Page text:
1. Lying down, facing away and not in the least bit bothered
2. Standing up but at a distance, regarding you with mild interest
3. Standing up close by, heading towards you with intent to hassle
4. Rucksack Rage

I’ve had experience of Category 3 a few times (and on one occasion a Category 4) and I didn’t enjoy it very much. Cows are curious, stupid, occasionally aggressive, and above all clumsy. Cows kill people and I have no desire to be added to the statistics. ‘Crushed by half a ton of boisterous beef burger’ is not the end I have in mind, so therefore I am naturally cautious when I have to cross a field full of heifers. On this occasion I encountered category 2 cows that soon lost interest in me, which suited me just fine.
I left the field and then followed a grassy track which skirted the edge of woodland - presumably Mobbs Wood. The wood was dominated by tall conifers, lending it a slightly sombre atmosphere, and the track was gloomy under their shadow. I came out from the twilight into a hayfield under brilliant sunshine, where I was inspired to commit more Naff Commentary to audio, and which in turn led to a bridge over the thundering M6. I stopped here to take photographs of the traffic hurtling towards me. I became one of those people you see standing on remote motorway bridges as you drive along, leading you to wonder just how they got up there and what they are about. In all likelihood they are probably out on a long walk, and are taking photographs of you.
Beyond the bridge there was a long field hedgerow to follow, which divided arable land from cattle meadows. I was happy to be on the arable side of this divide as the herds of brown shaggy beasts over the hedge capered about when they saw me in a distinctly Category 3 fashion. On my right the wide fields of wheat stubble fell gently away to reveal on the horizon the skyline of Coventry city centre, the twin spires of the ruinous old cathedral clearly visible. The hedge finally ended at a farm gate which in turn led to a small farm drive and a brick-built railway bridge.



All roads lead to ....

My stomach started suggesting that it was lunchtime as I crossed the bridge to a lane with the picturesque Colehurst Farm on my right, and I decided to take a break by heading over a tiny bridge to re-join the Oxford Canal at Bridge 26 – ten bridges further on from where I had left the canal at the high steel bridge. I spent a happy thirty minutes seated by the tow-path, occasionally swinging my legs out of the way of passing cyclists, discovering that some orange pips sink and some don’t. I would have been happy to continue to sit there in the warm sun all afternoon, watching narrow-boats chug by with names like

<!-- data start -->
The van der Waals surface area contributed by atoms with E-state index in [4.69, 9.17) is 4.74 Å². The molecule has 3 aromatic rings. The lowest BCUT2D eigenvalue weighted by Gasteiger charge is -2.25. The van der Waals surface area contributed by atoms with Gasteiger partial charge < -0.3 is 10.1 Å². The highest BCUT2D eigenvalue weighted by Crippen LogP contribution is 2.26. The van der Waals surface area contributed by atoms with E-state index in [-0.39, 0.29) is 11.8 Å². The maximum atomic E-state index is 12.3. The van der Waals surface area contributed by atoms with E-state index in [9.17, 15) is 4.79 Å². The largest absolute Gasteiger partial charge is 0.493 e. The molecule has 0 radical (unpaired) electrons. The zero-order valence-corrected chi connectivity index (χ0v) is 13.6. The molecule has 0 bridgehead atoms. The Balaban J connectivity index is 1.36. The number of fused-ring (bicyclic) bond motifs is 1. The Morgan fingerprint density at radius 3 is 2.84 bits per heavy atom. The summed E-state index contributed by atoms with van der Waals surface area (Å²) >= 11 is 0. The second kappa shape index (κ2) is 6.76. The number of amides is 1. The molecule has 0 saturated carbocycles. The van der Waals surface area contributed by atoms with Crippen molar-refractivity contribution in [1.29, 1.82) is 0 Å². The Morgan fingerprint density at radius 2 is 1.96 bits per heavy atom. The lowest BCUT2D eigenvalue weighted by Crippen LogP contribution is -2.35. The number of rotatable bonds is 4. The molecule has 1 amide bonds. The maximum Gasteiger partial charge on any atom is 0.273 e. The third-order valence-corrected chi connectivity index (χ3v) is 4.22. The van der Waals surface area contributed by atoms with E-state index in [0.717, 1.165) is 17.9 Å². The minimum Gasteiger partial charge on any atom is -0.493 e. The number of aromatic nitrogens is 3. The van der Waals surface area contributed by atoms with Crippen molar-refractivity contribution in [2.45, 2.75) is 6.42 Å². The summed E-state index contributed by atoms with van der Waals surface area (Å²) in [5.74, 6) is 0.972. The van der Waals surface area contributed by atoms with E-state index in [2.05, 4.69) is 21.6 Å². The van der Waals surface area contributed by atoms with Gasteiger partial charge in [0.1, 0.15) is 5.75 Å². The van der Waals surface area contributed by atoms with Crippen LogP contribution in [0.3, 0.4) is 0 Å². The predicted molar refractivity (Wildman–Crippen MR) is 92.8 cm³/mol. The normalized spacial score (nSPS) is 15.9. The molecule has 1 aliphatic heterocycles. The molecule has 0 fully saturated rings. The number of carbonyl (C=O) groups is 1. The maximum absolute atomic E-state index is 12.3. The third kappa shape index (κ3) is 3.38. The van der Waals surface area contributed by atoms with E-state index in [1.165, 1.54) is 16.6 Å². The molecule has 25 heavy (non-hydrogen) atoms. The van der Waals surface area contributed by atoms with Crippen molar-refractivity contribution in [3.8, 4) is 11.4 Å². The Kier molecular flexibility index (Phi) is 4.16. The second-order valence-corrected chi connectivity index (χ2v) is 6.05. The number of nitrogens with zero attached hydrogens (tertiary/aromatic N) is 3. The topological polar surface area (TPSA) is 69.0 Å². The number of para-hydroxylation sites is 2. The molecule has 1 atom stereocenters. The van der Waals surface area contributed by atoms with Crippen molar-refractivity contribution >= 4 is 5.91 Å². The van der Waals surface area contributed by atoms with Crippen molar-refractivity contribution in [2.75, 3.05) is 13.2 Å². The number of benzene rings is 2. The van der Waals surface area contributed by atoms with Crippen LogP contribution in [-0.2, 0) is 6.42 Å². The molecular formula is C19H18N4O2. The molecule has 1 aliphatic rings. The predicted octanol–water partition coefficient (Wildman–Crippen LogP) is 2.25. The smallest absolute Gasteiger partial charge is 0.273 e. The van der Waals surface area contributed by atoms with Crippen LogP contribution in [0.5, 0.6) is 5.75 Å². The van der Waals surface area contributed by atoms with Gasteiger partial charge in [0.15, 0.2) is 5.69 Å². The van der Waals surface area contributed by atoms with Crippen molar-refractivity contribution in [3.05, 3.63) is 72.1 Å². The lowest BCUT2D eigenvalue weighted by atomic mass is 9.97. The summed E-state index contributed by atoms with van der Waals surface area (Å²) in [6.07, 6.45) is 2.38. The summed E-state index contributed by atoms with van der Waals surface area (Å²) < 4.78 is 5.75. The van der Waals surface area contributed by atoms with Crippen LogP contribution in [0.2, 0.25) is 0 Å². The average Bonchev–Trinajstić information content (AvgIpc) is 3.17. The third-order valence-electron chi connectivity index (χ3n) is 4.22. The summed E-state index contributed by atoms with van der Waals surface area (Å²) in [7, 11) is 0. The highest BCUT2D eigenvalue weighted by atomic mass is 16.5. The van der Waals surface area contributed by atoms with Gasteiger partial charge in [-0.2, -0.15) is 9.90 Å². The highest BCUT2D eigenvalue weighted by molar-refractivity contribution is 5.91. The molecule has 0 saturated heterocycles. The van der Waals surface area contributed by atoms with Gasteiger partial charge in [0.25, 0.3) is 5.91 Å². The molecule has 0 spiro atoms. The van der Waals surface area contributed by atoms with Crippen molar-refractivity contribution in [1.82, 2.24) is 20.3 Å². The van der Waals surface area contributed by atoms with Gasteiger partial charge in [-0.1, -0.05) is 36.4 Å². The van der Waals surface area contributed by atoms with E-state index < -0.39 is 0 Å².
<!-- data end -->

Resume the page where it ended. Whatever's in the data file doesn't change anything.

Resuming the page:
WCW Day3 Pic 4

Lunchtime view

‘Peggy Sue’ and ‘Fazeley Lass’ (overweight Labradors seemed to be the on-board dog of choice). However, there were several miles to complete and time was pressing so I shouldered my rucksack and climbed the steps to re-join the lane. There followed a short moment of confusion as I struggled with both GPS and guide book to work out the way forward before a passing local stopped to point out the blindingly obvious. I then enjoyed a couple of miles of road walking along quiet B roads, meeting my first real hikers of the Centenary Way who were traversing it in the opposite direction, before passing the gates to Peter Hall, a grade II listed building of 16th century vintage. These quiet back lanes of Warwickshire reminded me of years gone by, when I used to visit an aunt in rural Shropshire who had a smallholding near Admaston. I would walk from the train station in Wellington along country lanes very much the same, with the rich aroma of cattle cake and pig nuts hanging in the air, and the twittering of Skylarks (a rare sound these days) falling from the skies above summer meadows.